It really seems like big business, big politics, big government and their marketing/campaign/”media”/”news” departments have been honing in on and amplifying the lowest common denominator in humanity for long enough to contribute significantly to debasing our society. The evolutionary brain’s survival technique of attempting to minimize effort while maximizing gain was pretty important when the challenge was to get enough calories to last the winter. Granted, it’s still pretty important now that we are living much higher on Maslow’s Hierarchy, but it needs to be channeled and enlightened. It is hard to overcome our baser selves when there are so many signals aimed at getting us to buy on impulse and maximize the rush, borrowing from tomorrow. When tomorrow comes the dopamine is depleted and it’s harder to get satisfaction.

Business, politicians and other entities constantly appeal to self-interest, they’re tapped in to the brain’s reward system and they use competition, salaciousness and tribalism to inflate the response of baser instincts. That makes us short sighted and easy to manipulate when we need take a long view and act with independent, conscientious thought. We need to be evolving in a changed world on crowded globe. Most of us, especially in the United States aren’t trying simply to survive anymore. We can afford ethics and balance, but too many of us have been worrying about how to get the next fix, anything from the newest cell phone, shoes, 3D TV, junk food, Facebook likes, extreme vacation or actual chemical drugs.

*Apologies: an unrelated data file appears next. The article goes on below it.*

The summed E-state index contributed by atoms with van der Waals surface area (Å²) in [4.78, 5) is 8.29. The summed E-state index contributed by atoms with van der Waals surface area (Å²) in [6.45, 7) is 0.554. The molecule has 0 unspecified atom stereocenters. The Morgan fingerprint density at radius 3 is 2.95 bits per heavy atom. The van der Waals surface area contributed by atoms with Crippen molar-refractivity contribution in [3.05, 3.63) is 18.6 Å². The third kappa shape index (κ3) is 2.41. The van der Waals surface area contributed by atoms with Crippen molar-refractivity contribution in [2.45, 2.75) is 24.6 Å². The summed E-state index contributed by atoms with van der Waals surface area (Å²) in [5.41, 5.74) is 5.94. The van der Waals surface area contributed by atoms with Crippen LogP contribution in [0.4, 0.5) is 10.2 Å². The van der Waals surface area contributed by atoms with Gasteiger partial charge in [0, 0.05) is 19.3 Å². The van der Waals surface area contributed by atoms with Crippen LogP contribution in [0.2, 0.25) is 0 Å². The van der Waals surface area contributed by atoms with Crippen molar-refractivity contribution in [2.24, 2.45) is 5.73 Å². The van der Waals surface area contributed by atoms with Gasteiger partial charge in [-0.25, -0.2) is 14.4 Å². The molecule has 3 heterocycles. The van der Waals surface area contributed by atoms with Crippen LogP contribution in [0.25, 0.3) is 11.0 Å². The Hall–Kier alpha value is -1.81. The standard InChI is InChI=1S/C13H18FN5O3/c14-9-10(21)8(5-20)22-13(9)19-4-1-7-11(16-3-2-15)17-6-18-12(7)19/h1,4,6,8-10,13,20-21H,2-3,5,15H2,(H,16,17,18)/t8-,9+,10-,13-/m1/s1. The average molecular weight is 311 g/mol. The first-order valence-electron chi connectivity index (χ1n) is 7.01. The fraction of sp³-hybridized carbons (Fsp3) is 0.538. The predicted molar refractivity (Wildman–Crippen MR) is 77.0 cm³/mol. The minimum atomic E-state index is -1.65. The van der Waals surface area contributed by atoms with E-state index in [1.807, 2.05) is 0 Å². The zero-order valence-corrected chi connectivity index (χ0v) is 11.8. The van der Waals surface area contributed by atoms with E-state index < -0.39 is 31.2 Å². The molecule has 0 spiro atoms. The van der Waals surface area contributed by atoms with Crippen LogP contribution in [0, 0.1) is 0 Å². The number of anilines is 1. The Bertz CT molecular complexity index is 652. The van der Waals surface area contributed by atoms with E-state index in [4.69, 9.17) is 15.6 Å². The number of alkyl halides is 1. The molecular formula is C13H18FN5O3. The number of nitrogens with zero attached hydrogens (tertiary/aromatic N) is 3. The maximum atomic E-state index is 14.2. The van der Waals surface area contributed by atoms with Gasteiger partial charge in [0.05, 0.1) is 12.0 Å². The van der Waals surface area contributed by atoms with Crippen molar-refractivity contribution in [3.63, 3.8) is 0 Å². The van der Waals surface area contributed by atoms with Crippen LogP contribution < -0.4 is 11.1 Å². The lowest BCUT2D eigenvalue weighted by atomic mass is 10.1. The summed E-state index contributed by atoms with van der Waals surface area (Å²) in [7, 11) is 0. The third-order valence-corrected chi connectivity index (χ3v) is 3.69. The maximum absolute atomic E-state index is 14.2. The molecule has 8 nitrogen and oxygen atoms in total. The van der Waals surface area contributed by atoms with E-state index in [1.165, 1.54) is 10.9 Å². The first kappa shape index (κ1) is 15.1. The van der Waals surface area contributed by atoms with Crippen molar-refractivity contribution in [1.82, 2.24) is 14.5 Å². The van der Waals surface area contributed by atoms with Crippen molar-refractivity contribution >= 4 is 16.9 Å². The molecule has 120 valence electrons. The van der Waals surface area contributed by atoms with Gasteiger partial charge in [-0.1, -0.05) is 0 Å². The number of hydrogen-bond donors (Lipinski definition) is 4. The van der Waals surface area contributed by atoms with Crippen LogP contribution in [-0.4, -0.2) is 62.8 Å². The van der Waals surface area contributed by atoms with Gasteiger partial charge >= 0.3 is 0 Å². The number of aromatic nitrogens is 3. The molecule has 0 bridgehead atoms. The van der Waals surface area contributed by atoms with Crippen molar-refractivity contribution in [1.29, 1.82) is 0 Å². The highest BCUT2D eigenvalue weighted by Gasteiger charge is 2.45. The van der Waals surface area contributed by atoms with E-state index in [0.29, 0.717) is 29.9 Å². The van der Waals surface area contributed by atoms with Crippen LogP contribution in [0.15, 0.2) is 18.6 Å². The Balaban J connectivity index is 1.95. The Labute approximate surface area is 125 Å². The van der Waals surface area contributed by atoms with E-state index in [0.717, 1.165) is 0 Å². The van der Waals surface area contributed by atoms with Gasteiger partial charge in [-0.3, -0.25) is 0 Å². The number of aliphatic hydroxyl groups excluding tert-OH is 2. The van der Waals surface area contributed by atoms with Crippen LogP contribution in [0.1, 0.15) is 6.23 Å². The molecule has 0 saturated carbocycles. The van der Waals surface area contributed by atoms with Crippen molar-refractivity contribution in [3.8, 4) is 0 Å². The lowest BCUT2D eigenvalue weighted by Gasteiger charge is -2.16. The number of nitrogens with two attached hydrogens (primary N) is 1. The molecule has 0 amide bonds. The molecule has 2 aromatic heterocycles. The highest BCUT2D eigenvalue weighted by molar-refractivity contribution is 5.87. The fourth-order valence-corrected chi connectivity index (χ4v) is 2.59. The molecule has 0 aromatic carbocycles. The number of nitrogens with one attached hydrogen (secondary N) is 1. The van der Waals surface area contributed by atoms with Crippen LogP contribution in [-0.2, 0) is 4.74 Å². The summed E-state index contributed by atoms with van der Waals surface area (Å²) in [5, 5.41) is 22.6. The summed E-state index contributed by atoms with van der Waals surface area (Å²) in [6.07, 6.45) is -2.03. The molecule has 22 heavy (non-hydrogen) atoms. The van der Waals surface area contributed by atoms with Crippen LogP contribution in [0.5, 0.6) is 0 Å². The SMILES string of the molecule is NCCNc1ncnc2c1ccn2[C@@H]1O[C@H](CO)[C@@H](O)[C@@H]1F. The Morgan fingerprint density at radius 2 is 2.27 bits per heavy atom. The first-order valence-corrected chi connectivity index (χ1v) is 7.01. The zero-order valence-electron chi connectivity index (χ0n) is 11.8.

I’ve had a week to let my feelings about my new house and this national shedding of responsibility settle. The bigger, chronic problem is more troubling to me than my own personal run in with the latest reminder of the sickness, or even the one before that. I’ve been busy, so it’s been mulling around in the background, thankfully. Thinking about my own personal response to it all.

So, here’s what I’m going to do. I’m going to work on how I feel about the closing. I’m going to commit to this house. I’m going to make it the best I can with the resources I have and while it’s mine it will be maintained properly. I’m going to ask Russ to take that whole weekend and move that tree, out of the back from my old yard and into the front of my new yard. I’m going to combat the disease in my own way, in my own little space. And, if the time comes when I sell this house, I’m going to do my best to make sure it is a value.